15. Huh. So I update my Hunter Angler Gardener Cook page every day, and I get HUGE levels of interaction there, tons of new “likes” and insane traffic back to the blog itself. And I have not paid to promote anything. So what I am missing?

  16. As Andrew and brhau mentioned, the EdgeRank concept is nothing new — facebook has been only showing your posts to a fraction of your audience for some time. They are just now only being more transparent about it and offering a paid option to increase distribution.

    Look at it from the perspective of someone checking their personal news feed: if you got every update from every friend and every page you’ve “liked”, your feed would be so overwhelmed that you couldn’t possibly pay attention to it all anyway. So in order to make the user experience better, Facebook developed an algorithm for delivering the updates that users are most likely to be interested in. Our task when we post an update to a fan page is to craft something that people will want to like and share.

    Here are some tips on how to optimize your posts for the EdgeRank algorithm: http://mashable.com/2012/08/30/improve-facebook-edgerank/

  17. I don’t think Feedburner service is going away, just the API. I have a contact at Google and I emailed her about it the other day and she said she had only heard about Google shutting down the Feeburner API

  18. Certainly an interesting business model. But why not? Mark is a very smart guy and his job is to maximize shareholder value. He does not do anything different than Google does with their paid keywords. For vendors, it all comes down to how much marketing budget to plan and how to distribute it. Of course it sucks for very small vendors who do not get their bang back. It might be tough for some vendors, but the people who are really hurt by this are all the non profit enthusiasts and activists. For large vendors, $10k/yr are peanuts in a marketing budget. The immediate effect will be, that messaging will become less cluttered. The secondary effect will be that people will actively check their favorite fan pages instead of passively digesting a messaging stream which again might be good for some. FB is in new territorry and it is always easier to lower pricing than increasing it. So, I believe this strategy will be successful for FB. @TechStefan http://stefanbrunner.com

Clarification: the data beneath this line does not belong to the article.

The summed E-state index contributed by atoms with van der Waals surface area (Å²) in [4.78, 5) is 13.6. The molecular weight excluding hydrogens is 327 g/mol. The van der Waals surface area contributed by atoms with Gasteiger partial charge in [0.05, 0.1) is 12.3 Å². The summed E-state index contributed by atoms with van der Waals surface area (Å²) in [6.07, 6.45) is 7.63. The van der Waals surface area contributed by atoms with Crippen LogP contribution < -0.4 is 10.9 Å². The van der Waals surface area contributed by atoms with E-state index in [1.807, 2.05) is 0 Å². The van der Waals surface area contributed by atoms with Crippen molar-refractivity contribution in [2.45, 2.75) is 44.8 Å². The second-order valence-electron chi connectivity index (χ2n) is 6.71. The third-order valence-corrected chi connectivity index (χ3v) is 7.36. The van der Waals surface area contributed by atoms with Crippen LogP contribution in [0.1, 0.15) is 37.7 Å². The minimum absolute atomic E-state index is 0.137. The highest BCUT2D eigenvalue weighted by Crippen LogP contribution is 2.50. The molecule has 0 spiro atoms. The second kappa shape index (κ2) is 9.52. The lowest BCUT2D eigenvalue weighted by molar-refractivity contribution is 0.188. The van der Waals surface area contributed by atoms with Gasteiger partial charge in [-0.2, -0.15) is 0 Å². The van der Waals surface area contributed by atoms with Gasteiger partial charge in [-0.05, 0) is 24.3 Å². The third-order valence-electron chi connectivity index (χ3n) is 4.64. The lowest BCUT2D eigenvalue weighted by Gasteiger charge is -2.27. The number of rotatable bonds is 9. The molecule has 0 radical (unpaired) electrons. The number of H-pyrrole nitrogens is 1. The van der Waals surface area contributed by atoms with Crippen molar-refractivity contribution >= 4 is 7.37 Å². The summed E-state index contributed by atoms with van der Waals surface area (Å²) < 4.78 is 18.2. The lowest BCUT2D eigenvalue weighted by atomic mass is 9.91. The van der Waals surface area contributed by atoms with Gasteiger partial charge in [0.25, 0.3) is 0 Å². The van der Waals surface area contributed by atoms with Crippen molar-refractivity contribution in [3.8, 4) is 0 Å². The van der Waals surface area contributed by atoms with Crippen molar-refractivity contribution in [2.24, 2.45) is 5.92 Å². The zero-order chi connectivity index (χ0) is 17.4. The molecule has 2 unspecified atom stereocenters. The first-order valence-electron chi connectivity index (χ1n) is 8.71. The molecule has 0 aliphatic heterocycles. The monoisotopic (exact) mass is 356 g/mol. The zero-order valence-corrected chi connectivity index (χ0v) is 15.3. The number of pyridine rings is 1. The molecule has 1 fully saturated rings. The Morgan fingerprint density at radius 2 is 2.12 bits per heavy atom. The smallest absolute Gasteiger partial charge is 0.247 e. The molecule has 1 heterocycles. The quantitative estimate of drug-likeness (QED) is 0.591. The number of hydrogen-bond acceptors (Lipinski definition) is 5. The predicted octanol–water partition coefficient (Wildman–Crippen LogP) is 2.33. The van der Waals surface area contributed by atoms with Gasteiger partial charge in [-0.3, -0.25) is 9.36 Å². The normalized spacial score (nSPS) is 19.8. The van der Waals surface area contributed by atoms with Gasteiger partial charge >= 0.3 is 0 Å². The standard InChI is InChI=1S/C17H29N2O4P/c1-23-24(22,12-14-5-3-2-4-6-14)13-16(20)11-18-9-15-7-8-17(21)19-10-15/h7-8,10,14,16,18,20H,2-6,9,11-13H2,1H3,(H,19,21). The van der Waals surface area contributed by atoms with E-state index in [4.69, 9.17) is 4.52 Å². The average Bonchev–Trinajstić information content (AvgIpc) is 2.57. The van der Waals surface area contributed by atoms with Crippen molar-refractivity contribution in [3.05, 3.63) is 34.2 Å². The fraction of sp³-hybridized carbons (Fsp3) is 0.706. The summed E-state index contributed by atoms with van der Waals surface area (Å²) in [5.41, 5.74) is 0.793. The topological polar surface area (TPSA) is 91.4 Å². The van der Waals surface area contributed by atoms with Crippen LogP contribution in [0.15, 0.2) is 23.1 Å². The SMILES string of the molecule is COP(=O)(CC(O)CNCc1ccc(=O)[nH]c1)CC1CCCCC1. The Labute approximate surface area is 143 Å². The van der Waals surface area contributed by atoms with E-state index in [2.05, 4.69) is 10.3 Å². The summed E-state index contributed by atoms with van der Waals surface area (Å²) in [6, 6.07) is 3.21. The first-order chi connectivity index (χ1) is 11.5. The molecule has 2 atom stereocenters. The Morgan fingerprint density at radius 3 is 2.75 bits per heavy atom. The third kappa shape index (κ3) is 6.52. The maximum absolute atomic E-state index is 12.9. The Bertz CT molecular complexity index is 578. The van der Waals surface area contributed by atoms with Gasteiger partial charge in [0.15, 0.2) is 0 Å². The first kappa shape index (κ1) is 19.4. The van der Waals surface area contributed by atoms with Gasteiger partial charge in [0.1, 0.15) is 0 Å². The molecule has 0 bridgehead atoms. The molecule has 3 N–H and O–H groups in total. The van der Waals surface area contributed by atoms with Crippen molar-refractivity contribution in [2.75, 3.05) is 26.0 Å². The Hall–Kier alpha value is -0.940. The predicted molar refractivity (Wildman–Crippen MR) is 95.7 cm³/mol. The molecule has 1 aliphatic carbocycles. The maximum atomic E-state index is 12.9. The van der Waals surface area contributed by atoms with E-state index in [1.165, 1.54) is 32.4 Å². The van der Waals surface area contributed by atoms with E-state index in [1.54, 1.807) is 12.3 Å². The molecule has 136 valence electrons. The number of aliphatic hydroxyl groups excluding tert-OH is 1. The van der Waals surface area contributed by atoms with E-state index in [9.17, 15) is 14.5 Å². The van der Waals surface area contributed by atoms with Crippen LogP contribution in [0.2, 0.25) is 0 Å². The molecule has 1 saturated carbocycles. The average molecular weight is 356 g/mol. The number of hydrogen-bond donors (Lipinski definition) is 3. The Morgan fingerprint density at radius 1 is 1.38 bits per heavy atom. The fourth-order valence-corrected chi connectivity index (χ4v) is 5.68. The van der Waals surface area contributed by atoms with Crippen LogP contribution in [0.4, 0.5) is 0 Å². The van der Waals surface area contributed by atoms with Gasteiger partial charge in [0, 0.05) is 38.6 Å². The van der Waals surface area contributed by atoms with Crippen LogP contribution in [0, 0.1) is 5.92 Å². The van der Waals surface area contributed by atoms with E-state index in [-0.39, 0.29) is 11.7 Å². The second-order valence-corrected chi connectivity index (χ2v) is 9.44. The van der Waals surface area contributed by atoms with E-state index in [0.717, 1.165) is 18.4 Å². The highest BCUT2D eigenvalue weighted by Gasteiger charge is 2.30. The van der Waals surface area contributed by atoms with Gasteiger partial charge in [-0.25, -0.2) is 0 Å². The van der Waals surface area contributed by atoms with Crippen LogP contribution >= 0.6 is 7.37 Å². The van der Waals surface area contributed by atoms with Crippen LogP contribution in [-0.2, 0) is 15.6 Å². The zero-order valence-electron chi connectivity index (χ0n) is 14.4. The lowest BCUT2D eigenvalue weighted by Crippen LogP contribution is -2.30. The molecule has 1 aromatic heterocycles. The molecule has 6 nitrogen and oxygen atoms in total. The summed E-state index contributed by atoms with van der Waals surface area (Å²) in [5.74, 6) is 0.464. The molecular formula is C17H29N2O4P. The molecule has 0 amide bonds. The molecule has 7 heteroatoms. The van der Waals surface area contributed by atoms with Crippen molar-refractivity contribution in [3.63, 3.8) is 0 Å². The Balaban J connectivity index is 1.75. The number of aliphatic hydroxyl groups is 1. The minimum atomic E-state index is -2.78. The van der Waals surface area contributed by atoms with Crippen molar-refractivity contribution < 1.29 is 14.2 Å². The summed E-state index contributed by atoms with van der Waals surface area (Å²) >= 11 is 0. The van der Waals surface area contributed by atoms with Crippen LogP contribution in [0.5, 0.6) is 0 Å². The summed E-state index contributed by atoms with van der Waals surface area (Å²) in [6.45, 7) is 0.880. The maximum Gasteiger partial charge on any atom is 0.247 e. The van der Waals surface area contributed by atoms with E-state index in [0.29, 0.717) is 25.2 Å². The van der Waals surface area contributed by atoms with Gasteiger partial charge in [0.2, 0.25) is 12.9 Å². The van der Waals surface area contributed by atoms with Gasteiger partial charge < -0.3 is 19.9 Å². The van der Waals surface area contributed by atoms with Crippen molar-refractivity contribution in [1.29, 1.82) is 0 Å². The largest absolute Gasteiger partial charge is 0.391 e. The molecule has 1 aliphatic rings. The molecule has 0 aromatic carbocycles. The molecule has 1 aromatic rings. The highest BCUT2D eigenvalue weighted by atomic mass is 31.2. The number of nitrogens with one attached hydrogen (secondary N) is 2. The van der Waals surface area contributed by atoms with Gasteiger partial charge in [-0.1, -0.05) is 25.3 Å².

19. I have never loved FB as a vehicle for spreading love for my blog or my recipes. Admittedly, I personally see Facebook as more of a “time suck” than other forms of social media so I probably don’t put the effort in to make it more successful for me!

    I just started using mailchimp and I have been loving it so far! I currently use it to organize my newsletters for local farmers markets that I coordinate but I am getting bold and considering doing something to tie in my cooking blog as well! We shall see…

    Without much effort on my part, pinterest seems to be a major source of traffic for me. That is giving me more incentive to take better photos. :-)

  20. A few months ago I went to a workshop about optimizing your Facebook newsfeed where the instructor told us that Facebook has a very complex and highly, top-secret algorithm for determining which of your posts your fans will actually see (similar to SEO with Google). Apparently Facebook give more weight to posts that you’ve pinned or highlighted, posts with pictures and/or external links, and posts with @tagging to other Facebook pages, while penalizing posts created by a third party application (like Twitter, Instagram, Networked Blogs).

    I’ve seen some pages display a post something like this:

    “Please Share: Due to Facebook’s new policy, only about 10% of people that “Like” this Page will see our updates. In order to see all posts and notifications (not just what Facebook decides you should see), go to my page and just click/hover over the ‘Liked’ button (beneath the cover photo) & activate the ‘show in news feed’ option. This will allow you to see all of my posts. You can apply the same action to any page you want to continue to keep updated on.”